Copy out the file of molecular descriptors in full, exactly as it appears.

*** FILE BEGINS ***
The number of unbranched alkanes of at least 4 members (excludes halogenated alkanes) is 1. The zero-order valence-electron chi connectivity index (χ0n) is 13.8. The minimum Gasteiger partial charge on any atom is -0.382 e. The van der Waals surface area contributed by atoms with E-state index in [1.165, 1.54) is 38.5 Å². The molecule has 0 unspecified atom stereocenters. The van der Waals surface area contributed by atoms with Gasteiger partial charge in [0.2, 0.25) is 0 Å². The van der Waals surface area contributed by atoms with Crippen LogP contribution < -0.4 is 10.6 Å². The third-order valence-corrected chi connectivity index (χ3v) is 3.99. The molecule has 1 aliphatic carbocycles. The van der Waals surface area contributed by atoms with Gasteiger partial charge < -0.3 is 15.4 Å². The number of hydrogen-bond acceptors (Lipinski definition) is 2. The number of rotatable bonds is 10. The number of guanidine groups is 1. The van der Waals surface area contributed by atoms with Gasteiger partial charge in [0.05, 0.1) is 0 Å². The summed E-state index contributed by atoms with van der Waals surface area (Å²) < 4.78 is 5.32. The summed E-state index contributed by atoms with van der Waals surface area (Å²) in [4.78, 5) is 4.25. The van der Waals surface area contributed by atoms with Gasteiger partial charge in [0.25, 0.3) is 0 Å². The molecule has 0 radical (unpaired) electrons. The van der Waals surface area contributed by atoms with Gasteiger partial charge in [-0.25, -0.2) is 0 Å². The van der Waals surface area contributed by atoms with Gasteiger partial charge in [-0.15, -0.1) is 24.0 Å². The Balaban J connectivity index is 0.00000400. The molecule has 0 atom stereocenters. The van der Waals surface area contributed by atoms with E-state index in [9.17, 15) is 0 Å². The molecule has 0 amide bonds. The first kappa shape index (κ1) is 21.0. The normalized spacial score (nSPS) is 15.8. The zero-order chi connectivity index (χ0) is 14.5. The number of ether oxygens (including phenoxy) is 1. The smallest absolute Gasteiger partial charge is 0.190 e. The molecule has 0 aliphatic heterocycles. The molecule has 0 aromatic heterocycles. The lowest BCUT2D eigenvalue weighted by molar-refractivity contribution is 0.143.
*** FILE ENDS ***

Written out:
The number of unbranched alkanes of at least 4 members (excludes halogenated alkanes) is 1. The zero-order valence-electron chi connectivity index (χ0n) is 13.8. The minimum Gasteiger partial charge on any atom is -0.382 e. The van der Waals surface area contributed by atoms with E-state index in [1.165, 1.54) is 38.5 Å². The molecule has 0 unspecified atom stereocenters. The van der Waals surface area contributed by atoms with Gasteiger partial charge in [0.2, 0.25) is 0 Å². The van der Waals surface area contributed by atoms with Crippen LogP contribution < -0.4 is 10.6 Å². The third-order valence-corrected chi connectivity index (χ3v) is 3.99. The molecule has 1 aliphatic carbocycles. The van der Waals surface area contributed by atoms with Gasteiger partial charge < -0.3 is 15.4 Å². The number of hydrogen-bond acceptors (Lipinski definition) is 2. The number of rotatable bonds is 10. The number of guanidine groups is 1. The van der Waals surface area contributed by atoms with Gasteiger partial charge in [0.05, 0.1) is 0 Å². The summed E-state index contributed by atoms with van der Waals surface area (Å²) < 4.78 is 5.32. The summed E-state index contributed by atoms with van der Waals surface area (Å²) in [4.78, 5) is 4.25. The van der Waals surface area contributed by atoms with Gasteiger partial charge in [0.25, 0.3) is 0 Å². The molecule has 0 radical (unpaired) electrons. The van der Waals surface area contributed by atoms with Gasteiger partial charge in [-0.25, -0.2) is 0 Å². The van der Waals surface area contributed by atoms with Gasteiger partial charge in [-0.15, -0.1) is 24.0 Å². The Balaban J connectivity index is 0.00000400. The molecule has 0 atom stereocenters. The van der Waals surface area contributed by atoms with E-state index in [9.17, 15) is 0 Å². The molecule has 0 amide bonds. The first kappa shape index (κ1) is 21.0. The normalized spacial score (nSPS) is 15.8. The zero-order chi connectivity index (χ0) is 14.5. The number of ether oxygens (including phenoxy) is 1. The smallest absolute Gasteiger partial charge is 0.190 e. The molecule has 0 aliphatic heterocycles. The molecule has 0 aromatic heterocycles. The lowest BCUT2D eigenvalue weighted by molar-refractivity contribution is 0.143.